On December 17, 2010, a Tunisian vegetable vendor named Mohamed Bouazizi was approached by a government market inspector, who promptly confiscated his equipment and merchandise, slapped him, and made him a public spectacle. Bouazizi was forced to leave high school early to help support his family and, because of the weak Tunisian economy, he was unable to find legal employment for years, in his desperation, he had resorted to illegally selling vegetables. The next day, in protest of the decrepit state of the Tunisian economy and his own hopeless personal future, Bouazizi lit himself on fire in a public square. He died of his injuries 18 days later. Bouazizi's desperate self-immolation helped trigger a massive popular uprising in Tunisia, resulting in a military coup and the flight of the longstanding dictator, Zine El Abidine Ben All.
Tunisia's dire economic and political situation is not unique in the Middle East. From Morocco to Iraq, Middle Eastern countries suffer from an ever-widening rich-poor gap, heavy loans from international financial institutions, a dearth of economic and social opportunity, and entrenched dictators infamous for mismanaging economic resources. Despite this, many international relations scholars and Middle East experts saw the Tunisian revolution as an isolated event--something that had no chance of spreading to other nations. When asked if the Tunisian uprising would launch a revolutionary cascade through the rest of the region, Stephen Walt, a noted international relations professor at Harvard, responded, "Color me skeptical."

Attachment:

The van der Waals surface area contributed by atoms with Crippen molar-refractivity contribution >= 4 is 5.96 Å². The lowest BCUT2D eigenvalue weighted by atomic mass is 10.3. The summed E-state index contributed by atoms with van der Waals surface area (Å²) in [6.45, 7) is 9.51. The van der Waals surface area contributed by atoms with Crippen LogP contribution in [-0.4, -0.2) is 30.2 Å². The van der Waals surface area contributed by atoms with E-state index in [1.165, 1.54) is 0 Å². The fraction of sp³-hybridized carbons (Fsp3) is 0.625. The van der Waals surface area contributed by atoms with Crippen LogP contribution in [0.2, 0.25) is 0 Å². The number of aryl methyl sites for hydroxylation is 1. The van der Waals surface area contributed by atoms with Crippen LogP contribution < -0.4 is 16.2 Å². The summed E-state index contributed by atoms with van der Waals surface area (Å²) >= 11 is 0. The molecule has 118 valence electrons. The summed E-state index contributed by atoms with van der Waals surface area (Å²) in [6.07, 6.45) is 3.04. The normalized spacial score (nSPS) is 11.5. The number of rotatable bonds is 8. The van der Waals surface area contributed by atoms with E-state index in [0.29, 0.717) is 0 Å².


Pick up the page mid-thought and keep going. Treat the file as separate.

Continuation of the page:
However, on January 25,2011, experts were proven wrong. A loose
coalition of Egyptian opposition movements began a protest that eventually exploded into a peaceful revolution with millions of participants. Egypt--long the powerhouse and cultural center of the Middle East, and long perceived as a bastion of stability in a dynamic region--took to the streets amidst violent police opposition and, in just 18 days, forced President Hosni Mubarak to step down as president.
In the weeks since the January 25 revolution, dozens of explanations have been posited for Mubarak's downfall. Political scientists, diplomats, economists, sociologists, and even international aid workers have proposed theories to explain the economic, political, historical, and social causes of the Egyptian revolution. Despite the plethora of interdisciplinary theories in the press and in academia, few--if any--have analyzed M ' the light of managerial dynamics and behavior,ubarak s resignation in
In addition to a ripe political environment, horrible economic conditions, and a mobilized and angry population, Mubarak's fall from power can be attributed to his failure as a public manager. This paper analyzes Mubarak's managerial strategy throughout the course of his presidency by (I) reviewing the structure of the National Democratic Party (NDP) and Mubarak's relationship with it; (2) analyzing the foundational principles and assumptions of his strategy, both as the leader of Egypt and as the chairman of the NDP; and (3) tracing the application of that strategy and determining its effectiveness in confronting "the management challenge" over a period of 30 years.
THE PURPOSE OF AUTHORITARIAN POLITICAL PARTIES
Political parties are a fundamental institution in ruling regimes throughout the world, regardless of the precise form of government. Pluralistic democracies like the US, Europe, and others use political parties to mobilize their populations around important ideological beliefs. Political parties generally allow a nation's population to have a voice in their government. Parties are also often the means for rising to (or falling from) electoral power--politicians appeal to their party base to gain support. Additionally, parties allow regimes to organize disparate elements in society in order to maintain political order during periods of dramatic socioeconomic change--they are a key prerequisite for political stability and longevity. …